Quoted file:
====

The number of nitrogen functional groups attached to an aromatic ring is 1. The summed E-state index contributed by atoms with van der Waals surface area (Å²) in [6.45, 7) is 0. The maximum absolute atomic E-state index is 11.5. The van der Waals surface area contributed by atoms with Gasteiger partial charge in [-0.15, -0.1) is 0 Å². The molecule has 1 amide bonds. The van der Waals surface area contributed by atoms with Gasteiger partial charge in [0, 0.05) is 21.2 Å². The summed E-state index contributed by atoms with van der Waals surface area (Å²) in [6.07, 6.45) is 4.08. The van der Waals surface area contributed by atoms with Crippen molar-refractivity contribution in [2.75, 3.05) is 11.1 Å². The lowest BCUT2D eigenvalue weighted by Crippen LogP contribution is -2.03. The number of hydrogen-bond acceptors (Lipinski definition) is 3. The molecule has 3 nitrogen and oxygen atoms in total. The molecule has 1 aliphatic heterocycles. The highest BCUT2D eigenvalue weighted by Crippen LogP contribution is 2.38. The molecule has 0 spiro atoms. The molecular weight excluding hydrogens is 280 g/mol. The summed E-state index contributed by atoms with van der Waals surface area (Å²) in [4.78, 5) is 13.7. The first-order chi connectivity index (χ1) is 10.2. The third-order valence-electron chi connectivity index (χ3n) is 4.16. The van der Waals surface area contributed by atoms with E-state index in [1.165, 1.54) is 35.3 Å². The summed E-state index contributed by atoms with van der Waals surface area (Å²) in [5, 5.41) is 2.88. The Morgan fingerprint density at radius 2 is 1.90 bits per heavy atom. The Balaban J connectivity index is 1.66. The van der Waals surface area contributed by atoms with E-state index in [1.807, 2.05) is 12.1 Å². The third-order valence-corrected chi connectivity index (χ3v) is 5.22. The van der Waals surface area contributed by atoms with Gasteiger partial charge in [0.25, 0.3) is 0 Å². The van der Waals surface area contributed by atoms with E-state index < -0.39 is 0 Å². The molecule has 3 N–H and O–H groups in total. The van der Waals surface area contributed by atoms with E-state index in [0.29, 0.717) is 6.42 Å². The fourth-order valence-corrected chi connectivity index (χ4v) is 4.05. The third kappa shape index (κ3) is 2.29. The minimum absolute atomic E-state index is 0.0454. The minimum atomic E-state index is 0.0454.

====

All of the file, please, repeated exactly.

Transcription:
The number of nitrogen functional groups attached to an aromatic ring is 1. The summed E-state index contributed by atoms with van der Waals surface area (Å²) in [6.45, 7) is 0. The maximum absolute atomic E-state index is 11.5. The van der Waals surface area contributed by atoms with Gasteiger partial charge in [-0.15, -0.1) is 0 Å². The molecule has 1 amide bonds. The van der Waals surface area contributed by atoms with Gasteiger partial charge in [0, 0.05) is 21.2 Å². The summed E-state index contributed by atoms with van der Waals surface area (Å²) in [6.07, 6.45) is 4.08. The van der Waals surface area contributed by atoms with Crippen molar-refractivity contribution in [2.75, 3.05) is 11.1 Å². The lowest BCUT2D eigenvalue weighted by Crippen LogP contribution is -2.03. The number of hydrogen-bond acceptors (Lipinski definition) is 3. The molecule has 3 nitrogen and oxygen atoms in total. The molecule has 1 aliphatic heterocycles. The highest BCUT2D eigenvalue weighted by Crippen LogP contribution is 2.38. The molecule has 0 spiro atoms. The molecular weight excluding hydrogens is 280 g/mol. The summed E-state index contributed by atoms with van der Waals surface area (Å²) in [4.78, 5) is 13.7. The first-order chi connectivity index (χ1) is 10.2. The third-order valence-electron chi connectivity index (χ3n) is 4.16. The van der Waals surface area contributed by atoms with E-state index in [1.165, 1.54) is 35.3 Å². The summed E-state index contributed by atoms with van der Waals surface area (Å²) in [5, 5.41) is 2.88. The Morgan fingerprint density at radius 2 is 1.90 bits per heavy atom. The Balaban J connectivity index is 1.66. The van der Waals surface area contributed by atoms with E-state index in [1.807, 2.05) is 12.1 Å². The third-order valence-corrected chi connectivity index (χ3v) is 5.22. The van der Waals surface area contributed by atoms with Gasteiger partial charge in [0.25, 0.3) is 0 Å². The van der Waals surface area contributed by atoms with E-state index < -0.39 is 0 Å². The molecule has 3 N–H and O–H groups in total. The van der Waals surface area contributed by atoms with E-state index in [0.29, 0.717) is 6.42 Å². The fourth-order valence-corrected chi connectivity index (χ4v) is 4.05. The third kappa shape index (κ3) is 2.29. The minimum absolute atomic E-state index is 0.0454. The minimum atomic E-state index is 0.0454.